Noooo. Dell has canceled what could've been the best monitor ever made, its unreleased UP3017Q - a 30-inch 4K OLED display with a 120Hz refresh rate.
Dell's now canceled UP3017Q was due in March 2016, but was pushed to July, and then said to be coming "soon". French outlet Les Numeriques said that Dell officials confirmed at CES 2017 that the UP3017Q was indeed canceled. But why?
The shift was said to be around image quality problems, with color drift even when the Dell UP3017Q was viewed off-center. The company worked on these issues for months, but couldn't fix them, ultimately canceling the monitor of my dreams.
CES 2017 - HP has unveiled its latest high-performance monitor in its enthusiast Omen gaming hardware lineup, showing that the company isn't playing around when it comes to high-end gear.
The Omen X 35 is a premium display aimed at pro gamers, featuring a curved ultra-wide 35-inch display that delivers 3,440 x 1440 resolution in a 21:9 aspect ratio for a more complete field of view--the viewing angle clocks in at 178-degrees. The panel has a 2,500:1 static contrast ratio and a refresh rate of 100Hz and leverages NVIDIA's G-Sync technology to ensure low-latency, tear-free gaming, and has a 4ms response time with overdrive enabled.
Apart from the impressive wide angle, spacious screen, and decent G-Sync enabled refresh rates, the Omen X 35's screen is nearly bezel-less: it rocks a micro-edge display with side and top bezels that clock in at just 6.87 mm, adding even more value to the panel itself. An array of ports ensures utility, including a DisplayPort 1.2 slot, a single HDMI 1.4 port, and three USB 3.0 ports as well as an audio out and headphone jack. This particular model also features an integrated headset hook to rest your audio gear onto.
CES 2017 - You guys should all know how much of a resolution enthusiast I am, so the news of the HDMI 2.1 specification has me beyond excited.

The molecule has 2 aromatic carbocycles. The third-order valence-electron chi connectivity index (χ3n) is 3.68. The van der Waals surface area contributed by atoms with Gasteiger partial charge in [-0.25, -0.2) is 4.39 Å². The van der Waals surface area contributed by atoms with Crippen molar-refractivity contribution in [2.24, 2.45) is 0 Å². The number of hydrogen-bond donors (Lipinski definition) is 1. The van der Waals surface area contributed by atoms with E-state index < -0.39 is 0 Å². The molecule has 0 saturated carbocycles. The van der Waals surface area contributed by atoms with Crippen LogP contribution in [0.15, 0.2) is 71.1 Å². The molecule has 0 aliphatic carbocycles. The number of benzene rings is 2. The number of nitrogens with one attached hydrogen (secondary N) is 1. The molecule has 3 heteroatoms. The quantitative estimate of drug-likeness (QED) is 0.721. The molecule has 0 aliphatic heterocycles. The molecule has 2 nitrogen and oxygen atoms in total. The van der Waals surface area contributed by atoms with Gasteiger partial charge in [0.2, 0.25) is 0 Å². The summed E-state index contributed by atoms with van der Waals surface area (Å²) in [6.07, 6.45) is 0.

HDMI 2.1 will support a wide range of resolutions and refresh rates, including 4K 120Hz, 8K 120Hz, and even 10K. Yes, 10K. HDMI 2.1 also includes something called Game Mode VRR, which "features variable refresh rate, which enables a 3D graphics processor to display the image at the moment it is rendered for more fluid and better detailed gameplay, and for reducing or eliminating lag, stutter, and frame tearing".
The 'Game Mode VRR' is an interesting addition, which can be explained as a wide-reaching version of G-Sync and FreeSync. The HDMI Forum says that it'll work on both PCs and consoles, so we definitely need to try that out as soon as we can.
CES 2017 - Dell continues to push display boundaries, teasing their new 32-inch 8K display here at CES. We're talking about a huge 7680x4320 - with the equivalent pixels of 4 x 4K displays, or 16 x 1080p displays - at a cost of $4999.
The new Dell UP3218K is "refined and ready for production" according to The Verge, with next to no bezel and the ability of pivot, tilt, swivel, and height adjustment. Dell is aiming the UP3218K at graphics, design, photo and video professionals.
Pushing the 7680x4320 resolution will be hard, and thankfully - Dell has pushed 60Hz at 8K, not 30Hz that I would've expected. Dell had to work with NVIDIA right up until the last minute to get driver support at 8K, with Product Launch Manager for Displays at Dell, Michael Turner, explaining to PC World: "[8K] is not practical, not yet. When the next round of graphics cards refresh, they'll get to the point where 8K is mass consumable".
Dell's UP3218K has 2 x DisplayPort 1.4 connections which support 8K. Priced at $4999, Dell will be selling the UP3218K starting March 23.
CES 2017 - One of the most exciting reveals at CES for me would have to be NVIDIA's tease of 4K gaming displays rocking the deliciously smooth 144Hz refresh rate - and G-Sync, of course.
There are two new models, the first from ASUS in the form of the ROG Swift PG27UQ, while the other is from Acer and their upcoming Predator XB272-HDR. Both of these new 4K 144Hz displays will be released in Q2 2017, with no pricing just yet - but we can be sure they're going to be expensive - and require some beefy GPUs to drive 4K at 144FPS.
Both displays rock the new Quantum Dot technology, with HDR10 support, DP1.4/HDMI 2.0 connectivity, and more. You can be sure that the second these bad boys launch, we'll have them in-house for some serious testing.